Q: Buy Me a Coffee is for creators, not businesses. Why was it important for you to characterize these payments as support or donations versus transactions?
That's a good question. Most transactions on Buy Me a Coffee come from a place of support. In most cases, the fan already got value from the creator, even before they transacted on Buy Me a Coffee — as opposed to in a business where you have strong expectations of getting something in return. I would say Buy Me a Coffee wouldn't even work if it was purely transactional. Instead, we wanted to make it feel like the supporters are part of the creative journey. I think that had a huge impact. So it's very different.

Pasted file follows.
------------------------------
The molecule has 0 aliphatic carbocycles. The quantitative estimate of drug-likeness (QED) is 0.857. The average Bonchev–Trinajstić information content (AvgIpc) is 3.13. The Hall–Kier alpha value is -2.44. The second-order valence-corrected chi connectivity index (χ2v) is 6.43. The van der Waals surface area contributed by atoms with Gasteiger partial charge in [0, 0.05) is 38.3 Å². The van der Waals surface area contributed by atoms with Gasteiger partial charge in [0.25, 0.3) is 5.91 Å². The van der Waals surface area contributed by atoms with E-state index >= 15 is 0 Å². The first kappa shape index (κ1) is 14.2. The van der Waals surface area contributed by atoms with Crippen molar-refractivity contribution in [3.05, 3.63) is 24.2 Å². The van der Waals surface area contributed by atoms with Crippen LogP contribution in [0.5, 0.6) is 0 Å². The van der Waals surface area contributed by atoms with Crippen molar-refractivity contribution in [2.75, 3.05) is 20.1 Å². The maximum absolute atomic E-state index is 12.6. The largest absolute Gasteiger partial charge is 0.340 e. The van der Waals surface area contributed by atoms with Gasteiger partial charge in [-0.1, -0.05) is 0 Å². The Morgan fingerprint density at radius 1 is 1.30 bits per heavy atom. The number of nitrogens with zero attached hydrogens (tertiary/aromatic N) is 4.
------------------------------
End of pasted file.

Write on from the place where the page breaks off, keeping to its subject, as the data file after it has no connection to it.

Q: How has Buy Me a Coffee transformed the creator experience? Does it make it possible for more of them to earn a living?
Buy Me a Coffee is the primary source of income for a lot of creators that I know. Think about someone from, let's say, the Philippines, or India, or Brazil — $100 means a lot to them compared to someone from the U.S., right? It's a meaningful amount of money for them — it changes their lives.
So I don't think that's the most interesting metric. When you see these reports saying that so few people in the creator economy make a living wage and all of that, I think they're missing the point. Even if Buy Me a Coffee helps creators spend an extra hour or two on their creative work, that's a win in my book.
Q: You’ve built out Buy Me a Coffee to be more than a digital tip jar. It now offers a subscription-style monthly membership and Extras, a marketplace for creators to sell content. What inspired these evolutions — and what’s next?